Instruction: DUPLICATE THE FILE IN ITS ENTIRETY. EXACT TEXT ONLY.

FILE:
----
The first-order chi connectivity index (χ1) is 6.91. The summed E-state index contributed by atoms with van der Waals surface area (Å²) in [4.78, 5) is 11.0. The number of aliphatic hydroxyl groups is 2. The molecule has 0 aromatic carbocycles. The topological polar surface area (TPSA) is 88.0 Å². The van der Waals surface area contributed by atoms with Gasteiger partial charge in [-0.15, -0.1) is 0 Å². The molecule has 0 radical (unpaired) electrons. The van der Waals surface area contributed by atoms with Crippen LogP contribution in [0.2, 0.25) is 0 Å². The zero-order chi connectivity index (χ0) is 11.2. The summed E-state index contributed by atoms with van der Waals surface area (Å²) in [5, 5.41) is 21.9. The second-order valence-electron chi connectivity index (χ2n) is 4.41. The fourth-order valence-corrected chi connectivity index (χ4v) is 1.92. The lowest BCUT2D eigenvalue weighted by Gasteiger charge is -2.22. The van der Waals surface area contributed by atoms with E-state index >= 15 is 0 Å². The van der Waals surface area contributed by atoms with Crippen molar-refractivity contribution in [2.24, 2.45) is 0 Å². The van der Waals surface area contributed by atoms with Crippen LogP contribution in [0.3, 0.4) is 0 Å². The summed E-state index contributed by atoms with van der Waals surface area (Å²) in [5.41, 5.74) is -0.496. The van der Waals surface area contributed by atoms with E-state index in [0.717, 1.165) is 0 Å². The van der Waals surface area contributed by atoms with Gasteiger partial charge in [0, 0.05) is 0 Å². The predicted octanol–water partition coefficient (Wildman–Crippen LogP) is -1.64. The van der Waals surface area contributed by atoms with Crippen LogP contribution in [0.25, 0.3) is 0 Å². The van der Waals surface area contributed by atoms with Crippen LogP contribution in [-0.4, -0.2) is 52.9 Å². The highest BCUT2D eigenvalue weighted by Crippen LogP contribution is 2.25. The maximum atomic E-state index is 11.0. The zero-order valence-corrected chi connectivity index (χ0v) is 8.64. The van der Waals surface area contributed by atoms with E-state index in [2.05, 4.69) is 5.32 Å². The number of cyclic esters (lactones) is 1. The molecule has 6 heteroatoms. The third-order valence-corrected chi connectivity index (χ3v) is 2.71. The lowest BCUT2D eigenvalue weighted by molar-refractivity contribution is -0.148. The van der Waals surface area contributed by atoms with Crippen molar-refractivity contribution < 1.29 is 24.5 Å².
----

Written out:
The first-order chi connectivity index (χ1) is 6.91. The summed E-state index contributed by atoms with van der Waals surface area (Å²) in [4.78, 5) is 11.0. The number of aliphatic hydroxyl groups is 2. The molecule has 0 aromatic carbocycles. The topological polar surface area (TPSA) is 88.0 Å². The van der Waals surface area contributed by atoms with Gasteiger partial charge in [-0.15, -0.1) is 0 Å². The molecule has 0 radical (unpaired) electrons. The van der Waals surface area contributed by atoms with Crippen LogP contribution in [0.2, 0.25) is 0 Å². The zero-order chi connectivity index (χ0) is 11.2. The summed E-state index contributed by atoms with van der Waals surface area (Å²) in [5, 5.41) is 21.9. The second-order valence-electron chi connectivity index (χ2n) is 4.41. The fourth-order valence-corrected chi connectivity index (χ4v) is 1.92. The lowest BCUT2D eigenvalue weighted by Gasteiger charge is -2.22. The van der Waals surface area contributed by atoms with E-state index >= 15 is 0 Å². The van der Waals surface area contributed by atoms with Crippen molar-refractivity contribution in [2.24, 2.45) is 0 Å². The van der Waals surface area contributed by atoms with Crippen LogP contribution in [0.3, 0.4) is 0 Å². The summed E-state index contributed by atoms with van der Waals surface area (Å²) in [5.41, 5.74) is -0.496. The van der Waals surface area contributed by atoms with E-state index in [0.717, 1.165) is 0 Å². The van der Waals surface area contributed by atoms with Gasteiger partial charge in [0, 0.05) is 0 Å². The predicted octanol–water partition coefficient (Wildman–Crippen LogP) is -1.64. The van der Waals surface area contributed by atoms with Crippen LogP contribution in [0.25, 0.3) is 0 Å². The van der Waals surface area contributed by atoms with Crippen LogP contribution in [-0.4, -0.2) is 52.9 Å². The highest BCUT2D eigenvalue weighted by Crippen LogP contribution is 2.25. The maximum atomic E-state index is 11.0. The zero-order valence-corrected chi connectivity index (χ0v) is 8.64. The van der Waals surface area contributed by atoms with E-state index in [2.05, 4.69) is 5.32 Å². The number of cyclic esters (lactones) is 1. The molecule has 6 heteroatoms. The third-order valence-corrected chi connectivity index (χ3v) is 2.71. The lowest BCUT2D eigenvalue weighted by molar-refractivity contribution is -0.148. The van der Waals surface area contributed by atoms with Crippen molar-refractivity contribution < 1.29 is 24.5 Å².